58

9

When we try to evaluate `Prime`

on big numbers (e.g. `10^13`

) we encounter the following issue:

```
Prime[10^13]
```

`Prime::largp: Argument 10000000000000 in Prime[10000000000000] is too large for this implementation. >> Prime[10000000000000]`

Following this message, we can read in the documentation that the largest supported argument in `Prime`

is typically about $2^{42}$. With a kind of divide and conquer approach, we can figure out that the maximal argument of `Prime`

is:

```
OmegaPrime = 7783516045221;
```

**1. What determines this number ? A hardware/software and/or conceptual/mathematical issue or maybe an arbitrary system cut-off ?**

The problem seems to be a bit more obscure, since one encounters something like this:

```
Prime @ {# + 1, #, # + 1} & @ OmegaPrime
```

`Prime::largp: Argument 7783516045222 in Prime[7783516045222] is too large for this implementation. >> {Prime[7783516045222], 249999997909357, 249999997909367}`

(It takes more than two minutes to evaluate.)

An analog of `OmegaPrime`

is `OmegaPrimePi`

for `PrimePi`

:

```
OmegaPrimePi = 25 10^13 -1;
```

I can find even bigger primes with `Prime`

if I evaluate for example:

```
Select[Range[249999997909357, 25 10^13], PrimeQ] // Length
```

`63142`

```
Prime @ ( OmegaPrime + 63142 )
```

`250000000000043`

However I cannot evaluate `PrimePi`

for numbers greater than `OmegaPrimePi`

. It appears that `Prime`

has a dynamically extensible domain while `PrimePi`

does not.

**2. How do I detect this property in advance from the system ?**

I mean not to play around with e.g. `Select[Range[a,b], PrimeQ]`

, but for example to read it from `Attributes`

or anything else.

14I love the questions people come up with. +1 – Mr.Wizard – 2012-03-21T22:53:50.983

1@Mr.Wizard Thanks for your support. I really have many questions but not too much time to formulate them. – Artes – 2012-03-21T22:57:21.213

2Really a nice question. I doubt any answer (and I have none) will deserve more upvotes than the question. – Dr. belisarius – 2012-03-22T00:36:39.517

1@belisarius Thank You ! I believe there is a need for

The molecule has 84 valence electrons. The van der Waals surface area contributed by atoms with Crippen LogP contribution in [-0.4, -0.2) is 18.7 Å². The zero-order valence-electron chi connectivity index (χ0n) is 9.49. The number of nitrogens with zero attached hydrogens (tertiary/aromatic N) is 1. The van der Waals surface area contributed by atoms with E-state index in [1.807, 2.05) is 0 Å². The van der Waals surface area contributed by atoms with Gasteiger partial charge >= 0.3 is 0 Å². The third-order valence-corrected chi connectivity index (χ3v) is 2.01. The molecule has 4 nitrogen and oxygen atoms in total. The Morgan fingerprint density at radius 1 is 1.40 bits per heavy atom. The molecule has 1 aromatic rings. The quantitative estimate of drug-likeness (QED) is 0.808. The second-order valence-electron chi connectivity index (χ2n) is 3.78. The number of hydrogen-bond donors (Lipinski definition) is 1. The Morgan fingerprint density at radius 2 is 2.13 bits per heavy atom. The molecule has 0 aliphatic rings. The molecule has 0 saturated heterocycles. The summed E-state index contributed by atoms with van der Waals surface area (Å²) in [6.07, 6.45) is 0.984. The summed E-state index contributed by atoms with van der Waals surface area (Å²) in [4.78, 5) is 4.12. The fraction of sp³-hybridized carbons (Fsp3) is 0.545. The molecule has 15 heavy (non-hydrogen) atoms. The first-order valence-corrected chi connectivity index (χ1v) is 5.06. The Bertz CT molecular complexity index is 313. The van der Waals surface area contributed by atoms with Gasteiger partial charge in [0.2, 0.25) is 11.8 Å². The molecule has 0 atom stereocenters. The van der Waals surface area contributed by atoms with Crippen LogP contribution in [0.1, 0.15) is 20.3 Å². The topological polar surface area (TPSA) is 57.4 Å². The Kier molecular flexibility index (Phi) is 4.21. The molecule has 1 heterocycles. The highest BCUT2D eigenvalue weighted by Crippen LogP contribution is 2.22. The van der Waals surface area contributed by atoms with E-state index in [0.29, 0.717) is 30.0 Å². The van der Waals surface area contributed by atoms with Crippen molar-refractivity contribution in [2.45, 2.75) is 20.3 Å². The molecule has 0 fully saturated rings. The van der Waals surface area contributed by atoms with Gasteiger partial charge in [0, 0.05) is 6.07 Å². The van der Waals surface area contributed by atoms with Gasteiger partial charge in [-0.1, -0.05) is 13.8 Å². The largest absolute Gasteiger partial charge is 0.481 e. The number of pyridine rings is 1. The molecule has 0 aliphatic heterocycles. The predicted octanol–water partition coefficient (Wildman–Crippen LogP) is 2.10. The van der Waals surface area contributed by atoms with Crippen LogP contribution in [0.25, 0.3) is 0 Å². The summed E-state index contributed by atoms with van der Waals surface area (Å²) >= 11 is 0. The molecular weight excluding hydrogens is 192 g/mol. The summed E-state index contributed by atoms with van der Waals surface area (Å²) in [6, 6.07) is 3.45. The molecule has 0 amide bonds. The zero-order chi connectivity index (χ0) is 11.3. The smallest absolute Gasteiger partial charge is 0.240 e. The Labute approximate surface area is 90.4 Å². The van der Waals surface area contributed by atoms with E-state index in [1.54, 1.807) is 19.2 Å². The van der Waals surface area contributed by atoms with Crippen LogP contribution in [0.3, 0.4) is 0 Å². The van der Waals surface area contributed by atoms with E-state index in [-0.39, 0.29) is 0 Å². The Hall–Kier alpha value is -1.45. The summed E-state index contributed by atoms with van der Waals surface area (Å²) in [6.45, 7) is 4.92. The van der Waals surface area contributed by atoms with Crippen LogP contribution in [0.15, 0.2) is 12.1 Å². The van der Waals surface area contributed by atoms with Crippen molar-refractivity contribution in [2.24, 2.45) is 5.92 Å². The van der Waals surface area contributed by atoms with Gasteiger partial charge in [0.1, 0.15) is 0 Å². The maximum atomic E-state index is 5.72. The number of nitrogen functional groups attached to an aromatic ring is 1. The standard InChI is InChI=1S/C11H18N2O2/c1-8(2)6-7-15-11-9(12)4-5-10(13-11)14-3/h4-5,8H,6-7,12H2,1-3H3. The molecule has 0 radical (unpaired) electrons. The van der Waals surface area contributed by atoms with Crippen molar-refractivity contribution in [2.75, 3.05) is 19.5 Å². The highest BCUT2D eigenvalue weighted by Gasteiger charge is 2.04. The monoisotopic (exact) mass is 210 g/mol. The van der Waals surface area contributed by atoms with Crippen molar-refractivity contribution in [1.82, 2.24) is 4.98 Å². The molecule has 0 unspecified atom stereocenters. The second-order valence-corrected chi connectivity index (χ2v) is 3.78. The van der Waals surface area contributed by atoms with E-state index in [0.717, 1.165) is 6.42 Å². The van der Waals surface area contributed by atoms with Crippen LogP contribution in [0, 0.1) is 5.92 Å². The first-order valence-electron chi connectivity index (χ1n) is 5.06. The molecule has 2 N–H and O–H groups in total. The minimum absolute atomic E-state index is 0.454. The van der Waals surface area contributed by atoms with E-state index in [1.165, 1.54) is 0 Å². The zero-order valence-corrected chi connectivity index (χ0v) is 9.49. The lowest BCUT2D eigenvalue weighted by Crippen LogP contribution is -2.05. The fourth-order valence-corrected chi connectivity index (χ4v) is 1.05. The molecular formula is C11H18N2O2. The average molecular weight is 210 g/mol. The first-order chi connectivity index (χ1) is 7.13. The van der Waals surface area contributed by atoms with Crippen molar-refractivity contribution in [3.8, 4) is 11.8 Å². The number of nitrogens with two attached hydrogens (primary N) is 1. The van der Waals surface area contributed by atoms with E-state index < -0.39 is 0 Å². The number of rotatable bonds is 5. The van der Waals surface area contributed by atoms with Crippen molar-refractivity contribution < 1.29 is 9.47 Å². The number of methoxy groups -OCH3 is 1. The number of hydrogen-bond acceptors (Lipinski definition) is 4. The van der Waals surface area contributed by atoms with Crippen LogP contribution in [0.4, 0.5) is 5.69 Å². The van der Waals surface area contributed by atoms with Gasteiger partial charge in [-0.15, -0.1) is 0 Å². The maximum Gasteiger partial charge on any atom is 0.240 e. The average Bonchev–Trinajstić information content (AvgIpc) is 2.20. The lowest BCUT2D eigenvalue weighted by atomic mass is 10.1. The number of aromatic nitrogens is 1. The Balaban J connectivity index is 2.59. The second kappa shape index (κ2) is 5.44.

`Primes`

tag since M contains quite a good functionality in this field and there could appear many interesting and related questions. – Artes – 2012-03-22T00:48:03.670One should certainly not expect

`Attributes`

to answer such a question, as that function deals with various general-type properties. My guess is that the only possibility beyond experimentation is looking at the documentation. And if that doesn't help, ask Wolfram tech support. – murray – 2012-03-22T00:55:12.163@murray I gave

`Attributes`

here only for instance of what one could expect since I had checked this before and it hadn't enlightened me more. – Artes – 2012-03-22T01:01:38.1607An interesting observation is that

`Prime`

calls`PrimePi`

many (namely, 1,013,381) times when given an argument of your`OmegaPrime`

:`nums = Reap[Internal`InheritedBlock[{PrimePi}, Unprotect[PrimePi]; pp:PrimePi[n_] /; (Sow[n]; True) := pp; Protect[PrimePi]; Prime[7783516045221]]][[2, 1]]; ListLogLogPlot[nums, MaxPlotPoints -> 1000, Joined -> True]`

gives nearly a straight line. What this means, if anything, I have no idea, but it shows at least some concrete relationship between the two functions. – Oleksandr R. – 2012-03-22T03:19:17.850@OleksandrR. There is an obvious mathematical relationship between these functions : they are "almost" inverse, I mean e.g. :

`Prime@PrimePi@Range[101, 105]`

returns 'Range[101, 105]`, i.e. identity, but not`

PrimePi@Prime`. There are also some issues of their internal implementations which are certainly more obscure. – Artes – 2012-03-22T09:11:54.770